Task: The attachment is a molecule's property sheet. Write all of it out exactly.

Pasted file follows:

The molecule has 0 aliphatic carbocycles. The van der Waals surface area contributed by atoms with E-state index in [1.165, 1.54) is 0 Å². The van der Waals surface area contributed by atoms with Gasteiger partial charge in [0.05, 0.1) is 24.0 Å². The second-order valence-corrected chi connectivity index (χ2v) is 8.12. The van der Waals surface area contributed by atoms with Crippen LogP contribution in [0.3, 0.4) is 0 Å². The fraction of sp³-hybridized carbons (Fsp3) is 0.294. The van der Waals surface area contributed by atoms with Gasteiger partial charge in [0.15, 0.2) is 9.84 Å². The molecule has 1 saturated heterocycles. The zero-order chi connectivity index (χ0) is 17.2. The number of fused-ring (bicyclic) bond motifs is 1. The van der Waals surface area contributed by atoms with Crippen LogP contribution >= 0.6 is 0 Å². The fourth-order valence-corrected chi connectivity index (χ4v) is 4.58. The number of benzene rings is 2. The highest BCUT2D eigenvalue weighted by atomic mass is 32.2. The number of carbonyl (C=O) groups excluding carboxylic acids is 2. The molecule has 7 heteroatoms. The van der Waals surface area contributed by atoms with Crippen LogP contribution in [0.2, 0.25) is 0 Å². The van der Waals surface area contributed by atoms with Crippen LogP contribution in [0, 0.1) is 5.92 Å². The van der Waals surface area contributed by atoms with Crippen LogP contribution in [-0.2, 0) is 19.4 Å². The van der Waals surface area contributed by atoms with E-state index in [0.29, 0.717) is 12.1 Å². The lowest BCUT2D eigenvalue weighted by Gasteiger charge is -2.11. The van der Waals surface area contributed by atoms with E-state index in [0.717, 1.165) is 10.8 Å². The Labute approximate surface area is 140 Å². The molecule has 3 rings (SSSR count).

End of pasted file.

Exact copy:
The molecule has 0 aliphatic carbocycles. The van der Waals surface area contributed by atoms with E-state index in [1.165, 1.54) is 0 Å². The van der Waals surface area contributed by atoms with Gasteiger partial charge in [0.05, 0.1) is 24.0 Å². The second-order valence-corrected chi connectivity index (χ2v) is 8.12. The van der Waals surface area contributed by atoms with Crippen LogP contribution in [0.3, 0.4) is 0 Å². The fraction of sp³-hybridized carbons (Fsp3) is 0.294. The van der Waals surface area contributed by atoms with Gasteiger partial charge in [0.15, 0.2) is 9.84 Å². The molecule has 1 saturated heterocycles. The zero-order chi connectivity index (χ0) is 17.2. The number of fused-ring (bicyclic) bond motifs is 1. The van der Waals surface area contributed by atoms with Crippen LogP contribution >= 0.6 is 0 Å². The fourth-order valence-corrected chi connectivity index (χ4v) is 4.58. The number of benzene rings is 2. The highest BCUT2D eigenvalue weighted by atomic mass is 32.2. The number of carbonyl (C=O) groups excluding carboxylic acids is 2. The molecule has 7 heteroatoms. The van der Waals surface area contributed by atoms with Crippen LogP contribution in [0.2, 0.25) is 0 Å². The van der Waals surface area contributed by atoms with Crippen LogP contribution in [0, 0.1) is 5.92 Å². The van der Waals surface area contributed by atoms with Crippen LogP contribution in [-0.2, 0) is 19.4 Å². The van der Waals surface area contributed by atoms with E-state index in [0.29, 0.717) is 12.1 Å². The lowest BCUT2D eigenvalue weighted by Gasteiger charge is -2.11. The van der Waals surface area contributed by atoms with E-state index in [0.717, 1.165) is 10.8 Å². The Labute approximate surface area is 140 Å². The molecule has 3 rings (SSSR count).